West – Wooden Shjips

Post Author:

Acid. Greasers. Ghost towns. All of these things come to mind as you listen through the whirling, fuzzy folds of Wooden Shjips’ latest release, West.

West draws out the space cowboy vibe hidden in Wooden Shjps’ psychedelic sound. Leaning heavily on visions of the American West for inspiration, their latest release could be a soundtrack to a modern-day acid western.
Built on a thick wall of feedback, Wooden Shjips’ heavy chords hit hard at first, but soon the repetitive fuzz subtly sinks into the background, lulling listeners into a haunted hypnosis. Through the dense sound, eerie guitar wails thread in and out while singer Ripley Johnson’s echoing vocals, distant and distorted, lead you down the rabbit hole. Chasing Johnson’s lyrics is a never-ending journey, clarity always just a moment away. Like following someone down a darkened hallway, your focus is clear though the destination isn’t, and somehow Johnson always manages to stay ten paces ahead.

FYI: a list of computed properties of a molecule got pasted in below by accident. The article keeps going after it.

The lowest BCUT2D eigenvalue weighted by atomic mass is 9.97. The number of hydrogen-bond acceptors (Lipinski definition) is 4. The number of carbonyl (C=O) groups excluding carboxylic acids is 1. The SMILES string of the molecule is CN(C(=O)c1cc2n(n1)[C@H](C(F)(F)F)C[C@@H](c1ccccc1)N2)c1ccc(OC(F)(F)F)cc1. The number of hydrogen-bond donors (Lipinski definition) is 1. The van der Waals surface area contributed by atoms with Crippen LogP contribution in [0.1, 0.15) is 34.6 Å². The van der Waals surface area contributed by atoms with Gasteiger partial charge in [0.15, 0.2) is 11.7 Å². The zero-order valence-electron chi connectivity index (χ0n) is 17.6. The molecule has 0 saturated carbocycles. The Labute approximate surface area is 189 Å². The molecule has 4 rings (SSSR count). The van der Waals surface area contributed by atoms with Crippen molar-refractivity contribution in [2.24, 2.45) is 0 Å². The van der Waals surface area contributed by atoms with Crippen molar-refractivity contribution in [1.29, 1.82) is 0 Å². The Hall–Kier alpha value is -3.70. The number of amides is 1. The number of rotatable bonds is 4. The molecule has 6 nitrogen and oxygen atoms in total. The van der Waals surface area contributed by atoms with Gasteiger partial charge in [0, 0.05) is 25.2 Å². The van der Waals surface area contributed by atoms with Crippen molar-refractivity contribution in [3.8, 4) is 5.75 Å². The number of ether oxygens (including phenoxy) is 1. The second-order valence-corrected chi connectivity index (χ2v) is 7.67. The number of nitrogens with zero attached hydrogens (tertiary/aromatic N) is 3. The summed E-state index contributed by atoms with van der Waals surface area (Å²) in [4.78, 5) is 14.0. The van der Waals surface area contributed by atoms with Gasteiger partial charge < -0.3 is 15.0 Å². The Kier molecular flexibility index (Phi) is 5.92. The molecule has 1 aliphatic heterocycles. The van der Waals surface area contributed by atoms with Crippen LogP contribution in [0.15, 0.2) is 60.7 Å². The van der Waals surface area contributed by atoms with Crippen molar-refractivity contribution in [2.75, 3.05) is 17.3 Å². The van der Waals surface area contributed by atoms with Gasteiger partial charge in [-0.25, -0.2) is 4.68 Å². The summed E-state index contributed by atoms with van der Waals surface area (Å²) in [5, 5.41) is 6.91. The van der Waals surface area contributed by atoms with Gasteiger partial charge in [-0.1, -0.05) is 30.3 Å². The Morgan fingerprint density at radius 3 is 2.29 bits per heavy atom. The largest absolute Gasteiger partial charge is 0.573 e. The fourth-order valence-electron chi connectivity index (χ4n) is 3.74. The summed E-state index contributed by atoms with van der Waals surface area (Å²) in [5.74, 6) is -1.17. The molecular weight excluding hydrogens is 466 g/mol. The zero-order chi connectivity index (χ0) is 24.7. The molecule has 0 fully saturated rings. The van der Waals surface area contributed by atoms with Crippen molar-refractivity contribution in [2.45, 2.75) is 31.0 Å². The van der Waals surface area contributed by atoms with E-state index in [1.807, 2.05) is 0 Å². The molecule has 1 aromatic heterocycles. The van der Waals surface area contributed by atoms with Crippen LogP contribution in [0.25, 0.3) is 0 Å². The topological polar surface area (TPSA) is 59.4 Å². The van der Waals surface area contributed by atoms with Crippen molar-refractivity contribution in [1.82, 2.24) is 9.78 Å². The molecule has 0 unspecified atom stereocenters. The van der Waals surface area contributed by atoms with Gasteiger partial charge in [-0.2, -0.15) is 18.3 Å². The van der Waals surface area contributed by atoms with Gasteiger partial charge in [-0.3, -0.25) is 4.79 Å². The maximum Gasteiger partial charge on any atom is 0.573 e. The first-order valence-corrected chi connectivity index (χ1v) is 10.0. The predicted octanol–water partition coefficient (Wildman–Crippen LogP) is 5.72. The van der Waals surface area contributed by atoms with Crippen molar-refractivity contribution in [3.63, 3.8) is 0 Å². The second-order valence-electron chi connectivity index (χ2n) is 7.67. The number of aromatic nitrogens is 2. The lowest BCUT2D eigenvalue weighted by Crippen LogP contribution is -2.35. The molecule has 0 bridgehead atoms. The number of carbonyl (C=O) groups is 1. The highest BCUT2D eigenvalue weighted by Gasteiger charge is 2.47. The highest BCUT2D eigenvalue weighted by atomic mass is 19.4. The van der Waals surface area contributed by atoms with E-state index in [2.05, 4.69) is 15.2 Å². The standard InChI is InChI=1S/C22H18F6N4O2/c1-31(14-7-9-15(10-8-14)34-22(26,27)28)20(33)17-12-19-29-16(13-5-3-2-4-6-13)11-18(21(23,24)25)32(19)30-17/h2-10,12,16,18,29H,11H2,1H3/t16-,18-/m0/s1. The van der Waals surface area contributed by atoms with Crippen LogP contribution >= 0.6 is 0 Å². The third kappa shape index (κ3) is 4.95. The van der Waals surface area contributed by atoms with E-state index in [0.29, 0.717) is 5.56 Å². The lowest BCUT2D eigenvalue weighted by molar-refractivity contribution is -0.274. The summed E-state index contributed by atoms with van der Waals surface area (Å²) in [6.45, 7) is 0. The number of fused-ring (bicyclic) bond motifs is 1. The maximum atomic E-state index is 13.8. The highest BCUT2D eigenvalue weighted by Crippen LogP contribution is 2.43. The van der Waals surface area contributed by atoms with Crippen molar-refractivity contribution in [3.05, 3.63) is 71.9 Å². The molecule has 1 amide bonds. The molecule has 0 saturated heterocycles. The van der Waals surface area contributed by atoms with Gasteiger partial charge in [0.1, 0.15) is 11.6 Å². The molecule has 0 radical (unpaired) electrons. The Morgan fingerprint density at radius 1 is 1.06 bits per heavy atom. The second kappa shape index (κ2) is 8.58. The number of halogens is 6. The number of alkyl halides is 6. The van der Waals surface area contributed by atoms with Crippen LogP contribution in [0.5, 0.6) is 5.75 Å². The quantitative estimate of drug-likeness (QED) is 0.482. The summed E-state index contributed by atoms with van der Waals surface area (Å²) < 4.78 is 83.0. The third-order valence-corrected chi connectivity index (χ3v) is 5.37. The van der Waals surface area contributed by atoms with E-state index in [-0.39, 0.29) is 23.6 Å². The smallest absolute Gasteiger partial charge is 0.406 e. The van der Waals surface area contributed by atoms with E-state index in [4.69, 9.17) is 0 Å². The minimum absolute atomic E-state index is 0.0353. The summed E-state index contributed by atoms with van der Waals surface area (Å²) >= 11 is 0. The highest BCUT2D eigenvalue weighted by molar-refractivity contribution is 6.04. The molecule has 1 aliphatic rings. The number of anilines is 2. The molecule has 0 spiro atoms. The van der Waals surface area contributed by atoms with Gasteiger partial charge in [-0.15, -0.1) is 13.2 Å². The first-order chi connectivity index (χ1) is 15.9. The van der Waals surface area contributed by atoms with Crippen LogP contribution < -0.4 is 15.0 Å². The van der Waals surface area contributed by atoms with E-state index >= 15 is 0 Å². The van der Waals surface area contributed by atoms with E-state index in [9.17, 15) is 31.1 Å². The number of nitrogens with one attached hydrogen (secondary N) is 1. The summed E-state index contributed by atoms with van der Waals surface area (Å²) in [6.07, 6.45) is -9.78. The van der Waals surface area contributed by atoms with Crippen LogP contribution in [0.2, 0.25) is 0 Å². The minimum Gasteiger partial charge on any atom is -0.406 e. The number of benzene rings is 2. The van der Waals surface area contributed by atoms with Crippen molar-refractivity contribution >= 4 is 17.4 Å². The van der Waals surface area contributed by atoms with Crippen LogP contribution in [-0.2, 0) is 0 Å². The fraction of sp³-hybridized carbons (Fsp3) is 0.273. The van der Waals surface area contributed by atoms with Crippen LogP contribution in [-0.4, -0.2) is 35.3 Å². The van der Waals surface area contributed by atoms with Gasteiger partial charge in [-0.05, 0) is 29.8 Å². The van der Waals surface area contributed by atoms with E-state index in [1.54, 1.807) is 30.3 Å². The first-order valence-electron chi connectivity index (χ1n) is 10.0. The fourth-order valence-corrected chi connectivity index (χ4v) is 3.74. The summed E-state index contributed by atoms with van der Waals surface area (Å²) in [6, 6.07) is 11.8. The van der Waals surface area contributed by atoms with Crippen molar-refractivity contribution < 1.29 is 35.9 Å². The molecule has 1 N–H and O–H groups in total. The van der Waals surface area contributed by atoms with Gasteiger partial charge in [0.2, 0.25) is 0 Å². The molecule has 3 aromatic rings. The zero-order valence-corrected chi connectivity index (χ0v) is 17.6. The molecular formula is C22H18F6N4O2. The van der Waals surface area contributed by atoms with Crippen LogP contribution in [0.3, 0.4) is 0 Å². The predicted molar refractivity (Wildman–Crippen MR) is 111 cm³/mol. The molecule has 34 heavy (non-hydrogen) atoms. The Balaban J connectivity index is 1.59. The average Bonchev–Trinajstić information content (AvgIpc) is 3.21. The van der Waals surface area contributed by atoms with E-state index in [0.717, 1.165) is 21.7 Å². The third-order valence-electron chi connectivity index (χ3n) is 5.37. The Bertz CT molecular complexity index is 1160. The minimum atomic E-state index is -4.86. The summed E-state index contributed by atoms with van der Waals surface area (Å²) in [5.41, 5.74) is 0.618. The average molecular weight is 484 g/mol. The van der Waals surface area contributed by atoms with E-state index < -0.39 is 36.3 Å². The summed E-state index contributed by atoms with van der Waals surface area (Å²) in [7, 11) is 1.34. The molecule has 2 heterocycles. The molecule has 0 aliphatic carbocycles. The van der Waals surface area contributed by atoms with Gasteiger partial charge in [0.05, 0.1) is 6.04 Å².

It’s not all dark corridors and drug trips for West. Even within the layers of noise, there’s constant variety. “Looking Out,” the closest thing to a dance number on West, takes the album out of the acid scene in Easy Rider and into party mode, transforming Johnson into a 50s-era bad boy, crooning out past a lit cigarette and leather jacket while tambourines clash behind him. “Home” features an amazing organ sound that turns into ghoulish howls, like the ghosts of girl groups gone by. Screaming guitar solos tear through every number, creating songs so full of sound, they could tip over.
If the distorted sludge of The Stooges met with the organ-powered repetition of ? and the Mysterians’ “96 Tears” for a desert acid trip, West would have been born of this unholy union. Instead, West owes its origins to the San Francisco psych-rockers who realized their vision of a musical journey driven not by lyrics, but by the power of fuzz.
West echoes with the otherworldly desolation of its namesake, filled with longing and desert dreaming. The West symbolizes possibility, a hope for starting over and the last experience of an open horizon. West realizes all of its possibilities and re-opens the final frontier from ear to ear.